Up until they broke my water, I felt like I was in control of what was going on. I was uncomfortable, for sure, but I was coherent and could handle the contractions. After breaking my water though, everything became a blur. I was in this “zone” where I couldn’t talk, couldn’t focus on anything other than that moment. My body really did just take over and do its own thing. I started feeling the need to push, which was the craziest sensation, almost reflex-like. It really did feel like having to poop (which, amazingly, I didn’t do), but it also felt like throwing up in that there wasn’t anything I could do to stop it. The nurses/midwife wanted me to get three pushes in during every contraction, but sometimes I would only get two, and others I would get four or five – I really had no control over the urge, which I didn’t expect.
Sometime during all this, the midwife elected to put an internal monitor on baby to better keep tabs on his condition, since he kept moving around and they would lose him on the monitors. The contractions continued to be incredibly intense and they had me on oxygen since I had started to hyperventilate. Before I knew it, I was aware of the nurses preparing the room with the delivery table and everyone getting suited up and I knew I must be getting close. They brought a mirror over and I was able to get a glimpse of baby’s head as he made his way down. I remember the intense pressure and “ring of fire” as he started to crown, and the midwife was pouring warm water down there and trying to stretch me out. After several pushes and no progress, I was vaguely aware of the midwife saying something along the lines of “I’m going to just help you out a little bit here, is that ok?” I knew she was talking about an episiotomy, but at this point I didn’t really care and I trusted her enough to know that if she thought I needed one, then I probably needed one. It really wasn’t that bad, she injected some lidocaine first so I was mostly numb for the cut itself. DH was watching, though, and says that image of her cutting me still haunts him.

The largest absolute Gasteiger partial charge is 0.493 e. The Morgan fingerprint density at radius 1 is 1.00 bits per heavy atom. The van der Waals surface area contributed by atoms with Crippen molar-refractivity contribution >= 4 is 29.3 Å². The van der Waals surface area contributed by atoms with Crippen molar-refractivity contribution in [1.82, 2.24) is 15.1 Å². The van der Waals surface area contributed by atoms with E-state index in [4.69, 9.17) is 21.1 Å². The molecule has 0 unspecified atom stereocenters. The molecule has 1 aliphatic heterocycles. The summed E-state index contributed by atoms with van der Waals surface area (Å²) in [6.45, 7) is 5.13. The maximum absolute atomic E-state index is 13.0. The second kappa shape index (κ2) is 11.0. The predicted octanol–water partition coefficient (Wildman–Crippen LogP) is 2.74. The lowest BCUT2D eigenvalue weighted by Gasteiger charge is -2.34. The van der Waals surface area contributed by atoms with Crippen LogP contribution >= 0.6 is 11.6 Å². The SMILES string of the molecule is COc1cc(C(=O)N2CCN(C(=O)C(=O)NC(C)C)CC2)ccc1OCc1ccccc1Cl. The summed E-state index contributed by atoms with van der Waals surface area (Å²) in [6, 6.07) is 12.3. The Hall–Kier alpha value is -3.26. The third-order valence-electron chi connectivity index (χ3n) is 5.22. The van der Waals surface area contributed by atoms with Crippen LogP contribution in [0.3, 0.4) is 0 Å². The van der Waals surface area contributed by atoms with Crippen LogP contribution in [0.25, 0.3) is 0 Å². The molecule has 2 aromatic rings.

A couple of pushes later, just before 7pm, our son was born and pretty much everyone in the room commented at his size. They laid him on my chest briefly before the neonatologist had to check him out (due to the meconium). He didn’t look particularly big to me, but I guess I didn’t really have any sort of frame of reference…they put him on the scale, and DH turned around with this shocked, “OMG” look on his face and told me he was 10 lbs, 15 oz (nope, not a typo). I think we kind of stared at each other in disbelief, and DH said, “I can’t believe you just did that.”